Five activists from rs21, Jen, Shanice, Lois, Solvi and Jonas spent a weekend in Dublin, Ireland, took part in a city-wide demonstration against the Irish Government’s recent Water Charges bill, and spoke to several activists on the Irish left. The following words, photos and videos document those experiences.
Special thanks goes to Shane for helping write part of this piece, and filling in gaps and factual errors upon its initial publication.
If you had asked activists on the Irish left a year ago, what they thought the prospects were for a working-class response to the global economic crisis’ manifestations in their homeland; you would have received a reply full of an understandable amount of demoralization and pessimism.
These characteristics were contextualized by a sustained programme of neoliberal austerity which contained the reduction of the minimum wage, massive cuts to social welfare and the slashing of public sector wages, all amongst growing unemployment, increasing taxation of working people and much more. This combined with increasing emigration from the country and the lack of any sort of generalized revolt against these policies meant optimism on the left was difficult to find.
However, throughout the last year, a movement has emerged which has transformed the terrain of Irish politics, posed a widespread, deeply rooted threat to austerity and potentially pointed towards the growth and revival of the left.
The emergence of this movement has come as a result of the right-wing Fine Gael-Labour party coalition’s attempt to impose a domestic water charge on the Irish people through a recently formed corporation, Irish Water. Already paying for water through their general taxation, the attempt to force through these charges, instil water metres in working-class communities and once again, make workers and the poor pay for the crisis, has revived working-class struggle on a scale you couldn’t imagine.
For months on end working-class communities had been organizing themselves, peacefully blocking the installation of water metres in their areas, calling countless street and estate meetings across the country every night as well as local protests. This eruption of a creative, decentralised self-organised social movement, felt like it had suddenly took over social media and everyone was interconnected. It all hit home on the 11th October of last year, when much to the surprise of committed activists on the left, the witty minds of Irish government and international observers, over 100,000 people took part in a national demonstration against the water charges.
This was followed by the government then falling over itself to announce concessions, such as the ‘end of austerity’ in advance of the second of the three “big days” of protest: 1 November.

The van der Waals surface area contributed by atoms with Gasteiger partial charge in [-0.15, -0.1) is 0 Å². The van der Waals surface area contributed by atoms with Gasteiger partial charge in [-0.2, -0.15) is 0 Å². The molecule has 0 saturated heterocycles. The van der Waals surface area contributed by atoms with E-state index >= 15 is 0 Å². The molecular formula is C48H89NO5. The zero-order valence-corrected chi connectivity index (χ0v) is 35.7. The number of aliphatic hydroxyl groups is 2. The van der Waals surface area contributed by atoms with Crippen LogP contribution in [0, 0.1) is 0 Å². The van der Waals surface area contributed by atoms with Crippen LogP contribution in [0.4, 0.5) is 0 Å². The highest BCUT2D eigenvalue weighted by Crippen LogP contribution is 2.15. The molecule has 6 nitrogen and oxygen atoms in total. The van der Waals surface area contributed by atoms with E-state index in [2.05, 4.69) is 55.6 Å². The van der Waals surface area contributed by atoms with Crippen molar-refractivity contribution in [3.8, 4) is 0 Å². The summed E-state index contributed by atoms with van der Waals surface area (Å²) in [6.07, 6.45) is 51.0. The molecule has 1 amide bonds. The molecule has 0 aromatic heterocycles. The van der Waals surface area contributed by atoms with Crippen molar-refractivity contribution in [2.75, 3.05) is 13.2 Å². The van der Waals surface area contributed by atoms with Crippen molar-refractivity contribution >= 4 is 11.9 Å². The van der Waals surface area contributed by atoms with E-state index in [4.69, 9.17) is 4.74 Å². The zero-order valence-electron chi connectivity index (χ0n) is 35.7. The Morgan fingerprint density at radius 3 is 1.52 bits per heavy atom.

However the concessions emboldened people and showed them for the first time that protest actually works, resulting now in people protesting in big numbers at the beckon of a simple Facebook event page. This confirmed the power of the movement when 200,000 people across the state protested in huge numbers in every town and city. In some counties, historically large protests were organized in multiple towns simultaneously, and in others, such as Limerick, around 20% of the population came out.
Fast forward to the 10 December. Another national demonstration, similar numbers on the streets of Ireland, and local organizations against the water charges going from strength to strength. All this, despite the fact that a) Right2Water, the trade union-led anti-water charges united front called the demonstration on a midweek day, during working hours, just before Christmas; b) the repeated state violence on the streets and the arrest, trialling and injunction of anti-water charge activists; c) the attempts by the government and the capitalist media to smear the movement with various labels, one of which being “dissident republican”, to which many in the movement responded defiantly, “we are all dissidents”; and d) emerging questions in the movement about its strategic direction (to boycott or not to boycott, national or local, etc).
In order for comrades in England to fully get a grasp of what is going on here, it is worth understanding the depth of this organic crisis and the historic importance of this movement and moment. It’s not just about water. Since 1922, partition and the defeat of the Irish revolution, the south of Ireland has been heavily dominated by the right and conservative institutions. In recent years – accelerated by the economic collapse – the pillars of that old order, one after the other have cracked, fallen in stature and become discredited. There isn’t the time to elaborate here, but the Catholic Church, the police force, banks, property developers and big business, the mainstream media, tax-havens for multinationals, the European Union, almost all political parties have all lost their unquestioned authority for the first time. Mainstream media is openly fretting about class conflict and “reds under the bed”. The novelty of it is met with humour, but they’re not far off.